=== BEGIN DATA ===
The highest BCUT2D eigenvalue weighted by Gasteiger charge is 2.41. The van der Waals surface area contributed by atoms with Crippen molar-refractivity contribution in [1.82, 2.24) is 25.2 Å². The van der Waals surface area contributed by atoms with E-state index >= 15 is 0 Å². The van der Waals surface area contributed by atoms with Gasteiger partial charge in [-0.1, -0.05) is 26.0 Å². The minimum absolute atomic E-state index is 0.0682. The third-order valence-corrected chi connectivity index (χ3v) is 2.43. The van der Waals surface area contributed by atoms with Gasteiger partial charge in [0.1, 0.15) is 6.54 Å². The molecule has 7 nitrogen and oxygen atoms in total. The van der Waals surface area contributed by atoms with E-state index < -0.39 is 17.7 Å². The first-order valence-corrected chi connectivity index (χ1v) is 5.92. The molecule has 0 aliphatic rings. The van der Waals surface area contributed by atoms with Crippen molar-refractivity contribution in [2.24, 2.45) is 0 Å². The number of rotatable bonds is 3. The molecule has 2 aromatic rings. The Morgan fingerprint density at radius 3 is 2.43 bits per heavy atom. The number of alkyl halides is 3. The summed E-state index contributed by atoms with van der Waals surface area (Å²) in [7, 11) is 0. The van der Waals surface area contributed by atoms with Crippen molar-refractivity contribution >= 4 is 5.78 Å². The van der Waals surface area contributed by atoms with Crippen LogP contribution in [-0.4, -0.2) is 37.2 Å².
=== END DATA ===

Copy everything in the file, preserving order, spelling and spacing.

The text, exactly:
The highest BCUT2D eigenvalue weighted by Gasteiger charge is 2.41. The van der Waals surface area contributed by atoms with Crippen molar-refractivity contribution in [1.82, 2.24) is 25.2 Å². The van der Waals surface area contributed by atoms with E-state index >= 15 is 0 Å². The van der Waals surface area contributed by atoms with Gasteiger partial charge in [-0.1, -0.05) is 26.0 Å². The minimum absolute atomic E-state index is 0.0682. The third-order valence-corrected chi connectivity index (χ3v) is 2.43. The van der Waals surface area contributed by atoms with Gasteiger partial charge in [0.1, 0.15) is 6.54 Å². The molecule has 7 nitrogen and oxygen atoms in total. The van der Waals surface area contributed by atoms with E-state index < -0.39 is 17.7 Å². The first-order valence-corrected chi connectivity index (χ1v) is 5.92. The molecule has 0 aliphatic rings. The van der Waals surface area contributed by atoms with Crippen molar-refractivity contribution in [2.24, 2.45) is 0 Å². The number of rotatable bonds is 3. The molecule has 2 aromatic rings. The Morgan fingerprint density at radius 3 is 2.43 bits per heavy atom. The number of alkyl halides is 3. The summed E-state index contributed by atoms with van der Waals surface area (Å²) in [7, 11) is 0. The van der Waals surface area contributed by atoms with Crippen molar-refractivity contribution >= 4 is 5.78 Å². The van der Waals surface area contributed by atoms with Crippen LogP contribution in [-0.4, -0.2) is 37.2 Å².